n South African Journal of Education - The relationship between multiple intelligence profiles and reading strategy use of successful English as a Foreign Language (EFL) readers
|Article Title||The relationship between multiple intelligence profiles and reading strategy use of successful English as a Foreign Language (EFL) readers|
|© Publisher:||Education Association of South Africa (EASA)|
|Journal||South African Journal of Education|
|Affiliations||1 Yildiz Technical University, Turkey and 2 Yildiz Technical University, Turkey|
|Publication Date||Jan 2015|
|Pages||1 - 11|
|Keyword(s)||EFL reading, Multiple intelligences and Reading strategies|
ISI Social Science
This study relied on Sheorey and Mokhtari's (2001) metacognitive knowledge about reading strategies,which was influenced by a number of factors, including previous experiences, beliefs, culture-specific instructional practices and proficiency in a second language (L2). This study is thereby built on the premise that EFL readers' metacognitive awareness of reading strategies was also influenced by their multiple intelligence profiles. The purpose of this study is to explore the integrated impact of multiple intelligences and reading strategies on EFL learners' reading performance. This was an explanatory sequential study, combining quantitative and qualitative research design. A convenience sample of 60 high school EFL learners from one of the Anatolian high schools in Istanbul, Turkey participated in this study. Two quantitative surveys and an achievement test, followed by a qualitative observation checklist, were used in this study to collect the data. The results of the study indicated that females were found to be more successful than males in EFL reading in addition to employing more support and problem solving reading strategies. In addition, this study also found that successful readers in EFL seemed to use more global strategies and tended to support reading strategies if they were dominant in musical, intrapersonal intelligences. Moreover, successful musically or verbally intelligent readers were found to use more problem-solving strategies. As a result, this study provides EFL teachers and curriculum designers with valuable information that will foster awareness of the role of these intelligence-strategy relations may play in triggering success in EFL reading, and thus, in their overall proficiency in the language.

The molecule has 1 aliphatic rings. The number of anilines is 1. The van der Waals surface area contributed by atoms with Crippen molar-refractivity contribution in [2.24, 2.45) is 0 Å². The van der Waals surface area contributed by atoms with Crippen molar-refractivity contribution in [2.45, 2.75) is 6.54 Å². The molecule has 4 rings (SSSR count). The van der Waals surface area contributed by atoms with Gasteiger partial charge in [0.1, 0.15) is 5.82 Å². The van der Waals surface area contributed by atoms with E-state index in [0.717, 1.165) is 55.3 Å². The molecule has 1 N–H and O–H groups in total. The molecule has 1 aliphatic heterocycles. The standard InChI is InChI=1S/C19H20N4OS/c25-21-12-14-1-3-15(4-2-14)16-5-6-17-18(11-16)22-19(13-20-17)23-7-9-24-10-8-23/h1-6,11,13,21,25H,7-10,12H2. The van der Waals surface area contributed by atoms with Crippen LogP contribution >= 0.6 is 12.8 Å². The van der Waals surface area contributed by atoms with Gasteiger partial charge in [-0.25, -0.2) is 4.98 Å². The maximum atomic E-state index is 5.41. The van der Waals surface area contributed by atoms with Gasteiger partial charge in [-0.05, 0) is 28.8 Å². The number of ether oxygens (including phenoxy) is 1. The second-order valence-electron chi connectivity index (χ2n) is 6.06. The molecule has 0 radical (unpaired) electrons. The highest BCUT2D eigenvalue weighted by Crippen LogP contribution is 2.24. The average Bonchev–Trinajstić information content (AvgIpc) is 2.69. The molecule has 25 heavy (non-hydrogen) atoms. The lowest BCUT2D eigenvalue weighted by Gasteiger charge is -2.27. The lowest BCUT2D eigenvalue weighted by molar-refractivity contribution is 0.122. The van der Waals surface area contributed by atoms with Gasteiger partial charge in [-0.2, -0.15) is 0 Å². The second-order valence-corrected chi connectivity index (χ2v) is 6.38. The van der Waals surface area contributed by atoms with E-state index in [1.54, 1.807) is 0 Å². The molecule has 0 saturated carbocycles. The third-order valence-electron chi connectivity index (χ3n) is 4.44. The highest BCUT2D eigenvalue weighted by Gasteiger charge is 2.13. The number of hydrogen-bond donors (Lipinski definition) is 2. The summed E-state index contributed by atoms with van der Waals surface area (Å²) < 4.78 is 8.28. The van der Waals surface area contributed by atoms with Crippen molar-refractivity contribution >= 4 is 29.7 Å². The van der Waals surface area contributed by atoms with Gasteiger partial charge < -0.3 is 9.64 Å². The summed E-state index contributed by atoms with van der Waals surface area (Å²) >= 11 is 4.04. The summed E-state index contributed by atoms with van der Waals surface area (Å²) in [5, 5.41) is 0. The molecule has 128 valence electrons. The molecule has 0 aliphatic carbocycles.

Article metrics loading...